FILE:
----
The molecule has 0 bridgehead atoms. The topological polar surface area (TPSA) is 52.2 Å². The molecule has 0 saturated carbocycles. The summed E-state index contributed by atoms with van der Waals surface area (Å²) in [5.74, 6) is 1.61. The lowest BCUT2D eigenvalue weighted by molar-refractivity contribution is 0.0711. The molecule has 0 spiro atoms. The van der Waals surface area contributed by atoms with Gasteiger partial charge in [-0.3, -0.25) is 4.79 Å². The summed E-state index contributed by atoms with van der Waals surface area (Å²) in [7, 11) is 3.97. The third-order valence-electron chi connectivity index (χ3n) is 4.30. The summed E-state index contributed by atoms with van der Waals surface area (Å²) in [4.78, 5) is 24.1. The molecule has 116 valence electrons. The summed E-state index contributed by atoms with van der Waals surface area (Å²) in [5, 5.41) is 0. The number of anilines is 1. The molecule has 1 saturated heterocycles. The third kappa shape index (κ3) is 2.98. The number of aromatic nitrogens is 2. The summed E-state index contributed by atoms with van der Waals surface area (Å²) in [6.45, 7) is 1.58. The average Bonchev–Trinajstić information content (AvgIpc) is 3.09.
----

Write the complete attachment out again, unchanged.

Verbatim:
The molecule has 0 bridgehead atoms. The topological polar surface area (TPSA) is 52.2 Å². The molecule has 0 saturated carbocycles. The summed E-state index contributed by atoms with van der Waals surface area (Å²) in [5.74, 6) is 1.61. The lowest BCUT2D eigenvalue weighted by molar-refractivity contribution is 0.0711. The molecule has 0 spiro atoms. The van der Waals surface area contributed by atoms with Gasteiger partial charge in [-0.3, -0.25) is 4.79 Å². The summed E-state index contributed by atoms with van der Waals surface area (Å²) in [7, 11) is 3.97. The third-order valence-electron chi connectivity index (χ3n) is 4.30. The summed E-state index contributed by atoms with van der Waals surface area (Å²) in [4.78, 5) is 24.1. The molecule has 116 valence electrons. The summed E-state index contributed by atoms with van der Waals surface area (Å²) in [5, 5.41) is 0. The number of anilines is 1. The molecule has 1 saturated heterocycles. The third kappa shape index (κ3) is 2.98. The number of aromatic nitrogens is 2. The summed E-state index contributed by atoms with van der Waals surface area (Å²) in [6.45, 7) is 1.58. The average Bonchev–Trinajstić information content (AvgIpc) is 3.09.